With catalogers today marketing their goods through a variety of channels, marketers should carefully evaluate each channel using an internal auditor or an outside tax expert to determine the necessary steps to effectively and fairly calculate and remit sales taxes. Start by asking a few key questions about yourself and your organization: * Are you confident your organization is on top of state and local tax requirements? * Are you concerned about the tax administration and management practices of a company you recently acquired or with which you’ve merged? State and local tax legislatures change frequently. The revenues from tax
During a Direct Marketing Association seminar last week, marketers alike tried to wrap their arms around just what New York state’s new Internet tax law means for their businesses. Jerry Cerasale, the seminar’s host and senior vice president of government affairs for the DMA, and the organization’s tax counsel, George Isaacson, provided the 85 members in attendance with answers on what this development means for their industry. Here’s a sampling of some of the tips, thoughts and observations gleaned from the event: * “This is very aggressive, nexus-expanding legislation,” Isaacson said, referring to the law which requires out-of-state online retailers to collect sales (or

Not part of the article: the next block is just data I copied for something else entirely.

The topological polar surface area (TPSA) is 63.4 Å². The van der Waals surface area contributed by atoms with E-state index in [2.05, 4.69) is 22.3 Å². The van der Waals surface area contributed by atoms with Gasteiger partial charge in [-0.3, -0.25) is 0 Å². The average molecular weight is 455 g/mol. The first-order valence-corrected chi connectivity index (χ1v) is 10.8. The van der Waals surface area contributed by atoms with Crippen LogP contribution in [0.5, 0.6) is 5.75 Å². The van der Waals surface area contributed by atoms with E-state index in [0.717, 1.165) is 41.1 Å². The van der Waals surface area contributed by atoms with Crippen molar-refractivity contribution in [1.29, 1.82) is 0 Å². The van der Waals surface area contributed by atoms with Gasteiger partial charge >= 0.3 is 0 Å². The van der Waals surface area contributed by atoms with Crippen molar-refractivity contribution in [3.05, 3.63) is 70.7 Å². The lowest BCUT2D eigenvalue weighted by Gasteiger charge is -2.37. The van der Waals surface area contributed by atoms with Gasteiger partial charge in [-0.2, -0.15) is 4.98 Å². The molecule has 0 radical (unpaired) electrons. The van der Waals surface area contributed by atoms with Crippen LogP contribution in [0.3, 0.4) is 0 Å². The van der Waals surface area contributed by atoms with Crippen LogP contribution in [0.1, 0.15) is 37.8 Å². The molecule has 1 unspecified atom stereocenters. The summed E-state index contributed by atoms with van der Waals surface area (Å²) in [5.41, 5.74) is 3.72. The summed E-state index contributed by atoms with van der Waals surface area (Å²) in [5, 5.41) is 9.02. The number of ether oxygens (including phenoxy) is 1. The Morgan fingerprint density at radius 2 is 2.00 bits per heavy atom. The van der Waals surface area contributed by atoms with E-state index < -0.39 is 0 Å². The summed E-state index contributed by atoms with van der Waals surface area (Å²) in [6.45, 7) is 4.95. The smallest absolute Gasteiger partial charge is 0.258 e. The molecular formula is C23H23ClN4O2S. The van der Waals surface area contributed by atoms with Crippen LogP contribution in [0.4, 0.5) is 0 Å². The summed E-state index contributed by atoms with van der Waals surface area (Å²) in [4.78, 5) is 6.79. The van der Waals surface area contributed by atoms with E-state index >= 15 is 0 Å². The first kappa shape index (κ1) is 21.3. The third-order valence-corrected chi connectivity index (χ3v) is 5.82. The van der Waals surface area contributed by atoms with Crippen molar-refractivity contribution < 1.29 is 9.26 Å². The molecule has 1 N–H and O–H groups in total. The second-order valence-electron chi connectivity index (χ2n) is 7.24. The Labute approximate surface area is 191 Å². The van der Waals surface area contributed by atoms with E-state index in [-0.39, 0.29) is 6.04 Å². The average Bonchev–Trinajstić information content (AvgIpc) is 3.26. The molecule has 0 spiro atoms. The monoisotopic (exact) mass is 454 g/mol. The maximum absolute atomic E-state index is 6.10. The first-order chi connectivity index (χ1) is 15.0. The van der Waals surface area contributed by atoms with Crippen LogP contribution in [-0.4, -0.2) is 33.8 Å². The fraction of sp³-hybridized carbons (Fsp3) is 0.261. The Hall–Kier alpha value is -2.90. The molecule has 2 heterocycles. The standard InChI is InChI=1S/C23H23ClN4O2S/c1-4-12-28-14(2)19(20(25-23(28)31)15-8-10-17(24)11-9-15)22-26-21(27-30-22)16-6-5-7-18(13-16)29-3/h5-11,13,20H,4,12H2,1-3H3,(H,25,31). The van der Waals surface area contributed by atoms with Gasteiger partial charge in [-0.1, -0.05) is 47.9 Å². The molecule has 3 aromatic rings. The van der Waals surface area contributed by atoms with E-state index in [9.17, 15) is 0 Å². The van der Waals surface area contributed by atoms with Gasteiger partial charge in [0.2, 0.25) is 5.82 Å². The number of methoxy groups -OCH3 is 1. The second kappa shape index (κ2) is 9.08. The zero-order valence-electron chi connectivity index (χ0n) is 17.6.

Over the past few months, we at Catalog Success have been hard at work to further develop a hefty well of research data for our readers. In October we launched the Catalog Success Latest Trends Report, a quarterly series of original benchmarking research we’ve been conducting with the multichannel ad agency Ovation Marketing. In the coming months, we’ll also be running a series of mail volume charts provided by several catalog co-op databases. Like the Latest Trends surveys, these will run in the IndustryEye section of our print magazine. And for the past year or so, we’ve been running a regular reader poll.
Catalogers can’t reduce their nexus exposure unless they first identify their nexus risks. Many CEOs and CFOs are unaware of their own company’s various affiliate marketing programs, cross-promotion initiatives, vendor drop-ship relationships and other activities that carry a nexus risk. Senior managers also may be lulled into the false belief that a relatively small amount of in-state activity isn’t enough to cross the nexus threshold. Even a very limited physical presence in a state, however, may be sufficient to create a tax-collection obligation on all sales to consumers in that state. Therefore, every cataloger should undertake a nexus self-audit. Attorneys and accountants
Appearing on behalf of the DMA in early December, George Isaacson testified before the U.S. House Judiciary Subcommittee on Commercial & Administrative Law in opposition to bill H.R. 3396, the Sales Tax Fairness and Simplification Act. The bill, introduced last August by Rep. William Delahunt (D-Mass.), would make interstate sales tax collection mandatory, regardless of whether the seller has a physical presence or “tax nexus” in the taxing state. Isaacson argued that if enacted, the bill would “seriously jeopardize the continued growth of e-commerce in the U.S.” Referencing the Streamlined Sales Tax Agreement (SSTA) included in the legislation, Isaacson called the bill “fundamentally